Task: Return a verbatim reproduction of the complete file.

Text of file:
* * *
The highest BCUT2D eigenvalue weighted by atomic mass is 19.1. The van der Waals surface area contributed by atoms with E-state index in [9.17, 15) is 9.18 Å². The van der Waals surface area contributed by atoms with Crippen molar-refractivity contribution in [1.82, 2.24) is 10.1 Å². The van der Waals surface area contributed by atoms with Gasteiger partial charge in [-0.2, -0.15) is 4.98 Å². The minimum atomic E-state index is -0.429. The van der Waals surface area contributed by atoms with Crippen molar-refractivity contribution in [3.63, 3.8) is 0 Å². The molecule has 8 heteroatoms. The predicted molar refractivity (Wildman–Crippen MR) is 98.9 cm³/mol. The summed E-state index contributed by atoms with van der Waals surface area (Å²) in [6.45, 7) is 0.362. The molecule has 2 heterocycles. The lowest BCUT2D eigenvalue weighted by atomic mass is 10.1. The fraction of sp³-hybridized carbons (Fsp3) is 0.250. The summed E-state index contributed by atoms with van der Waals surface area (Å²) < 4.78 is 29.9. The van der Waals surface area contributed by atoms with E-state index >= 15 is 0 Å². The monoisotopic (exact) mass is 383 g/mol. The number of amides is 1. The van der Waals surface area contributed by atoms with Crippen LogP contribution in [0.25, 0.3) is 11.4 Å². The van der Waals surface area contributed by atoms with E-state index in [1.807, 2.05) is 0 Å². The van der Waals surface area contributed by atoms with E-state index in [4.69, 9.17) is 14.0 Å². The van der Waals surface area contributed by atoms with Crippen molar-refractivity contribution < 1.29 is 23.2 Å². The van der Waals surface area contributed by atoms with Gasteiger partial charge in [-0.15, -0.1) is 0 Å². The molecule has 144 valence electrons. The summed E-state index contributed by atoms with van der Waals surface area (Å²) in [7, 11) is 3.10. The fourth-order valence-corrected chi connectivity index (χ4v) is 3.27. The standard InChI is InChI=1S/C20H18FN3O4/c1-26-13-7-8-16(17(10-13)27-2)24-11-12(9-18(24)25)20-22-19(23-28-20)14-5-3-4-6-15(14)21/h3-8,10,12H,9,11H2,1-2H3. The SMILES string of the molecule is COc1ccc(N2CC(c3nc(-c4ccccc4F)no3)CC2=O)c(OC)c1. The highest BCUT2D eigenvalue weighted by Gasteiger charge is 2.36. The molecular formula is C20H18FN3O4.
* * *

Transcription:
The highest BCUT2D eigenvalue weighted by atomic mass is 19.1. The van der Waals surface area contributed by atoms with E-state index in [9.17, 15) is 9.18 Å². The van der Waals surface area contributed by atoms with Crippen molar-refractivity contribution in [1.82, 2.24) is 10.1 Å². The van der Waals surface area contributed by atoms with Gasteiger partial charge in [-0.2, -0.15) is 4.98 Å². The minimum atomic E-state index is -0.429. The van der Waals surface area contributed by atoms with Crippen molar-refractivity contribution in [3.63, 3.8) is 0 Å². The molecule has 8 heteroatoms. The predicted molar refractivity (Wildman–Crippen MR) is 98.9 cm³/mol. The summed E-state index contributed by atoms with van der Waals surface area (Å²) in [6.45, 7) is 0.362. The molecule has 2 heterocycles. The lowest BCUT2D eigenvalue weighted by atomic mass is 10.1. The fraction of sp³-hybridized carbons (Fsp3) is 0.250. The summed E-state index contributed by atoms with van der Waals surface area (Å²) < 4.78 is 29.9. The van der Waals surface area contributed by atoms with E-state index >= 15 is 0 Å². The monoisotopic (exact) mass is 383 g/mol. The number of amides is 1. The van der Waals surface area contributed by atoms with Crippen LogP contribution in [0.25, 0.3) is 11.4 Å². The van der Waals surface area contributed by atoms with E-state index in [1.807, 2.05) is 0 Å². The van der Waals surface area contributed by atoms with E-state index in [4.69, 9.17) is 14.0 Å². The van der Waals surface area contributed by atoms with Crippen molar-refractivity contribution < 1.29 is 23.2 Å². The van der Waals surface area contributed by atoms with Gasteiger partial charge in [-0.15, -0.1) is 0 Å². The molecule has 144 valence electrons. The summed E-state index contributed by atoms with van der Waals surface area (Å²) in [7, 11) is 3.10. The fourth-order valence-corrected chi connectivity index (χ4v) is 3.27. The standard InChI is InChI=1S/C20H18FN3O4/c1-26-13-7-8-16(17(10-13)27-2)24-11-12(9-18(24)25)20-22-19(23-28-20)14-5-3-4-6-15(14)21/h3-8,10,12H,9,11H2,1-2H3. The SMILES string of the molecule is COc1ccc(N2CC(c3nc(-c4ccccc4F)no3)CC2=O)c(OC)c1. The highest BCUT2D eigenvalue weighted by Gasteiger charge is 2.36. The molecular formula is C20H18FN3O4.